Madagascar's bizarre aye-aye has 6 fingers on each hand, scientists discover

An aye-aye in Madagascar.
An aye-aye in Madagascar. (Image credit: javarman/Shutterstock)

The aye-aye is one of nature's most fascinatingly bizarre creatures. Native to Madagascar, this lemur is the largest nocturnal primate in the world and has unique features that set it apart. It has bat‐like ears that allow it to echo-locate and rodent-like ever-growing incisors — both unique among primates.

It is most famous for its exceptionally long and skinny fingers. In fact, they are so long that the aye-aye's hand accounts for about 41% of the total length of the forelimb.

The animals also have highly specialized, extremely long third digits — middle fingers if you like — which they use to find food. They "tap" them against wood to generate acoustic reverberations that allow them to find wood‐boring larvae. These are then fished out with exceptional dexterity because the finger can swivel like a shoulder, and it is so thin that the animal habitually rests it on its even longer fourth finger for support.

My colleagues and I recently found yet another unique specialization that sets the aye-aye apart from other primates: a sixth finger on each hand.

Previously undocumented, this tiny extra digit - called a "pseudothumb" - is a structure on each wrist made of bone and cartilage. We think that it may have evolved to help the lemur grip branches as it climbs through the trees and to help it grasp small objects, since its other fingers became so long and specialized.

A digital rendering of the aye-aye's hand and pseudothumb (visible here as a green structure near the wrist).

A digital rendering of the aye-aye's hand and pseudothumb (visible here as a green structure near the wrist). (Image credit: Edwin Dickinson, NC State University)

The discovery

In my studies of primates, I always wanted to examine the exceptional hand structure of aye-ayes and I was recently able to dissect some specimens to do so.

Little is known about the actual population size of aye-ayes, but they are hard to find and a large-scale loss of their habitat suggests population decline.

My colleagues and I dissected six adult and one immature specimen. Of course, no animals were sacrificed for the purposes of this study. Three specimens were captive‐raised, acquired from the Duke Lemur Center in the US. Three were wild‐born adults housed in the collections of the Muséum National d'Histoire Naturelle, Paris. One was a wild‐born adult from Tsimbazaza Botanical and Zoological Park in Anatananarivo, Madagascar.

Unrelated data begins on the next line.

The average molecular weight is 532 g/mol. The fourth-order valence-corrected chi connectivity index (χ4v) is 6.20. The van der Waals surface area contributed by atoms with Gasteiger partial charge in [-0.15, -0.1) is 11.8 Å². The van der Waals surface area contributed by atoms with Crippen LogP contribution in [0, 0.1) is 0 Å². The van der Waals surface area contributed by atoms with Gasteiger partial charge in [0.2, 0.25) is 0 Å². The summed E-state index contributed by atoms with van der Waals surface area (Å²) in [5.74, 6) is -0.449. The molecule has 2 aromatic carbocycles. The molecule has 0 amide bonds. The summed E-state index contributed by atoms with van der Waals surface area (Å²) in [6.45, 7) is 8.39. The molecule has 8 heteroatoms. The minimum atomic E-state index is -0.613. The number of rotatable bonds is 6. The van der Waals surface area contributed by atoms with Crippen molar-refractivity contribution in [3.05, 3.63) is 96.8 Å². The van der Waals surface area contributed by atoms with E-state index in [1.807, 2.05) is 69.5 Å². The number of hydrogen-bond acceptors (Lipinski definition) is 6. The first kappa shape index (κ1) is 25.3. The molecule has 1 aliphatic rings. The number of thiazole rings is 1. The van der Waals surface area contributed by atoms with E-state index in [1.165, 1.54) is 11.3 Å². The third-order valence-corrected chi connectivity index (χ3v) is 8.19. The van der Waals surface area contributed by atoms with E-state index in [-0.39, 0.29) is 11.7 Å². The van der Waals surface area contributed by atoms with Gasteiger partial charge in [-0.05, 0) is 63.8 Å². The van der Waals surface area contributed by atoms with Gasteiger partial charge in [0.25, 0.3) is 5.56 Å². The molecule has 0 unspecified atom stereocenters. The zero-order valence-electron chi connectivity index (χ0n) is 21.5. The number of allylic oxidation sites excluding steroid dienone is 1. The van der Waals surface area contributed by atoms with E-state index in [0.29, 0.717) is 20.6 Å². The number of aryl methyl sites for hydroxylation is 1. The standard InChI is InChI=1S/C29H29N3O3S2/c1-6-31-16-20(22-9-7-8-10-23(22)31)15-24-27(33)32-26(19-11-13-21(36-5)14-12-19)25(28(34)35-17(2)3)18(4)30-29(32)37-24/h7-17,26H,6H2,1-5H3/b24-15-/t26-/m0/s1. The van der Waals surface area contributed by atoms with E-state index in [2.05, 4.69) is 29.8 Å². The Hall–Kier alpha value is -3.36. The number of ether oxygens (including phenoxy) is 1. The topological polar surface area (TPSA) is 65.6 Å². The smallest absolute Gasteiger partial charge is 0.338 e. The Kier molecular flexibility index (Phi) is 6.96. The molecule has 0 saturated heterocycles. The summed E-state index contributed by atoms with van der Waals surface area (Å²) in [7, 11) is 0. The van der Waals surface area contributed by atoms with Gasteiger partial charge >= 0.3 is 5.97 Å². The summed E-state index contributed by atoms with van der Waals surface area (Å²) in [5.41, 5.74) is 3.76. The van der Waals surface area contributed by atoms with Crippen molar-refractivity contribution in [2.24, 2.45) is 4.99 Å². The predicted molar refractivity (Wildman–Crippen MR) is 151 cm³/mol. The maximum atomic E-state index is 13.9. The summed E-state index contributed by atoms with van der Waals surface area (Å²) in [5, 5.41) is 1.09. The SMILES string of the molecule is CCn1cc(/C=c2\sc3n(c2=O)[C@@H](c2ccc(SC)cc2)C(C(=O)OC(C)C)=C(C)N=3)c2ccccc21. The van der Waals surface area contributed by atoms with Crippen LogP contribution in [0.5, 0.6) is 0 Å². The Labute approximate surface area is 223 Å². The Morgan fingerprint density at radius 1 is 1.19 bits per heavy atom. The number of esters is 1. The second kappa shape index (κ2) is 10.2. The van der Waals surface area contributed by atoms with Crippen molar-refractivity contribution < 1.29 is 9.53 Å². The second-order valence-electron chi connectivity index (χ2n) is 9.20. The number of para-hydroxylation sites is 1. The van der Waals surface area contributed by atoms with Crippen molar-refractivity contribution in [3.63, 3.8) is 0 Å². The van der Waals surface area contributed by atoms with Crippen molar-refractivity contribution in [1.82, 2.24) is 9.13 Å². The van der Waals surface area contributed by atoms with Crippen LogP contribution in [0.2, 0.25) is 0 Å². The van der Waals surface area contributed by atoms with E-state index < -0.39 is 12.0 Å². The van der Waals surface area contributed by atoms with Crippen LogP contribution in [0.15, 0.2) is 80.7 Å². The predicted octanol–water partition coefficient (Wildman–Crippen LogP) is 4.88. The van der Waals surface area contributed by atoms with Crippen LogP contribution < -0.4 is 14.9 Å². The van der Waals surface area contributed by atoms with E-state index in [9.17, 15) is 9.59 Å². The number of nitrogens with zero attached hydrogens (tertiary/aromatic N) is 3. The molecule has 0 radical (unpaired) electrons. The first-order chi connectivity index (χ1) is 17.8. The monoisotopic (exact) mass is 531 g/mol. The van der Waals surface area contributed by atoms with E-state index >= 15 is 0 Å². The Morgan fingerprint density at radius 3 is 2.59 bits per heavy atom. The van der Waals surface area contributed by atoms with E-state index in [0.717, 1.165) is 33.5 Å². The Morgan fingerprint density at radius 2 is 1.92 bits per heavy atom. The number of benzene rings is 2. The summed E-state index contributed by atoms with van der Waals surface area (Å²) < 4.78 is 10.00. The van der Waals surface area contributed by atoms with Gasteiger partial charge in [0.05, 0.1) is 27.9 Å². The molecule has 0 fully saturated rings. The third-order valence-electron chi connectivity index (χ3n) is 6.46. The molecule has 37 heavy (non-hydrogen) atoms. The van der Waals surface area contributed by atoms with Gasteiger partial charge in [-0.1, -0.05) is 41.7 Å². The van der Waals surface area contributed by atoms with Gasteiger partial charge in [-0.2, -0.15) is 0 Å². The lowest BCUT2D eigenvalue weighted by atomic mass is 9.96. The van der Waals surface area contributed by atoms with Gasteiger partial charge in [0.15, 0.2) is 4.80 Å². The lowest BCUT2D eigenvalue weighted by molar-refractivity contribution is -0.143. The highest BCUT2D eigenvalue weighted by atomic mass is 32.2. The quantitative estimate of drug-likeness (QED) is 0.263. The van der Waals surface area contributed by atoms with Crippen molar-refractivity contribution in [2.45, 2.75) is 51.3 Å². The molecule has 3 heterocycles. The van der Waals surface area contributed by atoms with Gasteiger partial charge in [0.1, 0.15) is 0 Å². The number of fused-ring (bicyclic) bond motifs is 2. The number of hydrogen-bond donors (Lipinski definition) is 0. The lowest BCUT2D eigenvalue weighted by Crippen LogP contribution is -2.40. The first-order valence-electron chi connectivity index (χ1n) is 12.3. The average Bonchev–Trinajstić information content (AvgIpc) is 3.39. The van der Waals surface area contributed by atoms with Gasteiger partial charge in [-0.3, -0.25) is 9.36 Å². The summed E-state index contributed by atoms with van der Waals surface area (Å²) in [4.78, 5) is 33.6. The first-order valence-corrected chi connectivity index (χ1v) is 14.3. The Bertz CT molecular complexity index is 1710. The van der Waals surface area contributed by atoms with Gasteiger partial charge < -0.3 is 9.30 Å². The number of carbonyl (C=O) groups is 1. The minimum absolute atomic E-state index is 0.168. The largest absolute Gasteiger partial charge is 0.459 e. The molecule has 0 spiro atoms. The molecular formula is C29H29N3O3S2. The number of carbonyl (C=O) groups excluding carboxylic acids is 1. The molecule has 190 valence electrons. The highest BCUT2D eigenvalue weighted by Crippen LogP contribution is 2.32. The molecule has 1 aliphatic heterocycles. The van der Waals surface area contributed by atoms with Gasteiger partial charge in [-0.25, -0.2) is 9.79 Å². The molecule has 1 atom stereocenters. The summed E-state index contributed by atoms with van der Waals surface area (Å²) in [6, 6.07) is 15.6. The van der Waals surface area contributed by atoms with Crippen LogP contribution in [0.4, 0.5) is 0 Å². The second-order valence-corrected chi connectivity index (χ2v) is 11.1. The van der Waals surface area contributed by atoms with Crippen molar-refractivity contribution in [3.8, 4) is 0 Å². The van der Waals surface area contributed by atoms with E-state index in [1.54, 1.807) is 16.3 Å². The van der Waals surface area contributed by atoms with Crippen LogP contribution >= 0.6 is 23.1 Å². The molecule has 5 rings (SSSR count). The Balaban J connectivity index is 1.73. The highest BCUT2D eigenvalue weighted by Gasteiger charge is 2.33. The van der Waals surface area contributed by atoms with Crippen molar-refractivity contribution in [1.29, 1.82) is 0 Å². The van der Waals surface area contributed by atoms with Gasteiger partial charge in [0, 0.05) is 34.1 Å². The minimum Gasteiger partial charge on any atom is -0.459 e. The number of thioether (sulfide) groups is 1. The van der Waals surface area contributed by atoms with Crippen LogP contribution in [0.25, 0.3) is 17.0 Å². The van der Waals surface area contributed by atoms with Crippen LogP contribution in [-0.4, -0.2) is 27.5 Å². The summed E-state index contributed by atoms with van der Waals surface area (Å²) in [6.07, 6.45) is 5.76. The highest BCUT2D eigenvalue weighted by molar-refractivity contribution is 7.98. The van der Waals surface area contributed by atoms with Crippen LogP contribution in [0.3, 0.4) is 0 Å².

Dissections were performed to analyse the anatomy of the hand and wrist. A seventh specimen was used to create a digital reconstruction of these anatomical structures following MRI scanning and manual segmentation — a technique similar to a medical scan that allows the anatomy to be viewed in three-dimensions in a digital space.

Our discovery of the extra digit was pretty much accidental. As we traced the tendon of one of the forearm muscles down past the wrist and into the hand, it unexpectedly split into two directions and the smallest bit extended to a strange little structure near the thumb.

When we examined the structure further, we noted a small bone and a cartilaginous extension that were moved in different directions by three different muscles. We realised the little structure was a "pseudothumb". It even had its own fingerprint!

All the aye‐aye specimens observed during the course of this study displayed this full suite of anatomical structures on each hand: it is not merely an anomaly, but is clearly a feature typical of the species.

Why the extra finger?

It's rather mysterious that no one had noticed the finger before, but this could be because it is mostly embedded in the fleshy part of the hand and therefore easy to miss. It could also be that the long fingers are so distracting that anatomists just never noticed this small structure.

Collectively, the muscles associated with the aye‐aye pseudothumb are positioned to enable adduction (moving it in toward the thumb), abduction (moving it away from the thumb) and opposition (moving it across the palm toward the little finger). Essentially, it moves in the same way as the real thumb.

My colleagues and I propose that there are three evolutionary scenarios for why the pseudothumb exists.

First, a pseudothumb may appear in species in which the thumb has become just another finger. That is what happened in the early bears: they lost the need for a thumb sticking toward the middle as this would just get in the way while the animal was walking.

Second, pseudodigits may emerge if the animal needs really broad hands for digging or swimming — as in the case of some moles.

Lastly, a pseudodigit may develop when the hand has become hyperspecialised and in which the evolution of a pseudothumb can facilitate greater manual dexterity. This scenario would appear to explain the presence of a pseudothumb within the aye‐aye.

We suggest that the tap foraging adaptations of the aye‐aye hand have resulted in the loss of grip dexterity, and so the pseudothumb can help to address this.

This article was originally published at The Conversation. The publication contributed the article to Live Science's Expert Voices: Op-Ed & Insights.

Adam Hartstone-Rose
Associate Professor of Biological Sciences, North Carolina State University

Adam Hartstone-Rose is an associate professor of Biological Sciences at North Carolina State University. Adam’s research centers on the evolution and adaptation of masticatory anatomy: how animals eat — how they select and process food and the adaptations that allow them to do this. Adam received a doctorate in biological anthropology and anatomy at Duke University, and a bachelor of arts in biological anthropology and anatomy and English at the same university.